The general challenge with the provision of a separate alternative interface is that the compliance strategy is fundamentally based on a “separate but equal” approach to accessibility. This approach states that when organizations have two different interfaces that these interfaces are both equal in terms of what users can accomplish. While this approach is allowed under Section 508, it generally faces two significant challenges in practical implication.
First, it specifically requires users to identify themselves as individuals with disabilities and utilize a “special” application relevant to members of the disabled community rather than a “regular” application. Disability advocacy groups find this approach troubling at best and, as part of the authoring of the Section 508 requirements, allowed it only as a last resort.
Second, the maintenance of two, independent interfaces poses large logistical and project management costs. This results in a situation where the feature parity of the two interfaces lapses over time – with the specialized alternative interface generally not containing functionality present in the primary interface. This gradual slippage causes the alternative interface to fall out of compliance and thus the entire application to no longer be compliant.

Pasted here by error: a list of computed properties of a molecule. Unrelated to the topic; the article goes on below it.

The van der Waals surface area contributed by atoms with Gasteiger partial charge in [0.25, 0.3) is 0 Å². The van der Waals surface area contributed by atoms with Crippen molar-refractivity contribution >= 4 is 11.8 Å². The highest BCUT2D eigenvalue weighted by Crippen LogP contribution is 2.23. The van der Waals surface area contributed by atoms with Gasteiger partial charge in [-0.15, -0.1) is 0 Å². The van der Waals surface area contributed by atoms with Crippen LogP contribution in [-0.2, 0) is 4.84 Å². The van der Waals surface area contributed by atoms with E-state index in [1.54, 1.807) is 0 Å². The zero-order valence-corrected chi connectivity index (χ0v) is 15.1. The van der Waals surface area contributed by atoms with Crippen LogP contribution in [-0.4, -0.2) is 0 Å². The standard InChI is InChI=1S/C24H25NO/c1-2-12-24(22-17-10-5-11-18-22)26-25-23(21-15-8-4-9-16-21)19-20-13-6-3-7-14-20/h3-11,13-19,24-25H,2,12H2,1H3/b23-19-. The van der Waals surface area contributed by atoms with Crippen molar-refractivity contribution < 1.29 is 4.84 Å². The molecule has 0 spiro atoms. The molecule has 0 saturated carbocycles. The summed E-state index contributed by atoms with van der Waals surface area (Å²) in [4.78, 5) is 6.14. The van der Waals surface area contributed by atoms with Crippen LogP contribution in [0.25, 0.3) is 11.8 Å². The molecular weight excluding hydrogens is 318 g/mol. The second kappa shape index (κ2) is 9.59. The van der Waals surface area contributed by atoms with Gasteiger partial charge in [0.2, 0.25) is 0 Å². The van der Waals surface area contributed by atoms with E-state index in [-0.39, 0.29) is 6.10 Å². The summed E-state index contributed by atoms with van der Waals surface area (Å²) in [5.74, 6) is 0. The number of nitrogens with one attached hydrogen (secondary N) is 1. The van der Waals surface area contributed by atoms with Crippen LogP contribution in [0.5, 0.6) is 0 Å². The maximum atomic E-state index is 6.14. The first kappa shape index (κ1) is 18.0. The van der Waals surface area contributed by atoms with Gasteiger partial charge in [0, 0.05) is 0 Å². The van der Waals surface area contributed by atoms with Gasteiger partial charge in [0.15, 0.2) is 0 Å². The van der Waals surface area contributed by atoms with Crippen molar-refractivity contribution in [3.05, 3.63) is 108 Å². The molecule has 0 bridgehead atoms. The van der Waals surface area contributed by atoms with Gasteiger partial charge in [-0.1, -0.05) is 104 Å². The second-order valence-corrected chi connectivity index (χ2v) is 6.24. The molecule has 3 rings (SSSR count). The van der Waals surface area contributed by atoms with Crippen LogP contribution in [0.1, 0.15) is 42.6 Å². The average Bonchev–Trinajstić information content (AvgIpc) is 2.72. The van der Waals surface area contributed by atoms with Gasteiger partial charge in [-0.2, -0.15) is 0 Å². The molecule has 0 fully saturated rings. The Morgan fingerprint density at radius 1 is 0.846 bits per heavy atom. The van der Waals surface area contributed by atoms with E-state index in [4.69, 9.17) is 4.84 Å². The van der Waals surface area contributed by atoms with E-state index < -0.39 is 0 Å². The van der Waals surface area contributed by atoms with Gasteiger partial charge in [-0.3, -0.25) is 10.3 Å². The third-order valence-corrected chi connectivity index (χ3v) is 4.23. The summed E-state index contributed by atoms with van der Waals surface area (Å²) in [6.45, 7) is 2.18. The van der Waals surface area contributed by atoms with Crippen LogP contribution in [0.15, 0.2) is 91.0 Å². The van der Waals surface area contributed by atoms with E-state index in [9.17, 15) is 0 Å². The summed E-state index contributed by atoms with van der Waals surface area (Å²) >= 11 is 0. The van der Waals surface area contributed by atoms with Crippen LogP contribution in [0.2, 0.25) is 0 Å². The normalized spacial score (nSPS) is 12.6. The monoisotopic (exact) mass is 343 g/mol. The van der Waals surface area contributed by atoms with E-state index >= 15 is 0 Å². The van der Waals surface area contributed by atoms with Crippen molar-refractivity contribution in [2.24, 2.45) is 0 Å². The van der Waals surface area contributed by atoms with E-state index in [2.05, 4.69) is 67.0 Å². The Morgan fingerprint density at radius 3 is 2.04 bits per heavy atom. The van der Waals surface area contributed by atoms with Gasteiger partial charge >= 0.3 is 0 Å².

Disability Specificity Considerations
Provision of separate “accessible mode” and “standard mode” interfaces is often developed with a focus on a specific type of disability. Most notably, alternative interfaces are developed to support the use of an application by individuals who are fully blind that utilize screen readers. While support for screen readers is a focus of Section 508, the standards also require that applications work with five other classes of assistive technology and disability types. Within this additional set of requirements, two key types of assistive technology, screen magnifiers and voice recognition software, are widely used and should be considered compliance requirements. Furthermore, users often utilize a mix of assistive technology to interact with computers. For example, low vision users are likely to use a screen magnification system in conjunction with a screen reader. In a similar use case, users with mobility disabilities are likely to use a screen reader, such as JAWS, with a voice recognition program and a software bridge, such as JSAY, which provides communication between programs and of the screen reader with voice commands.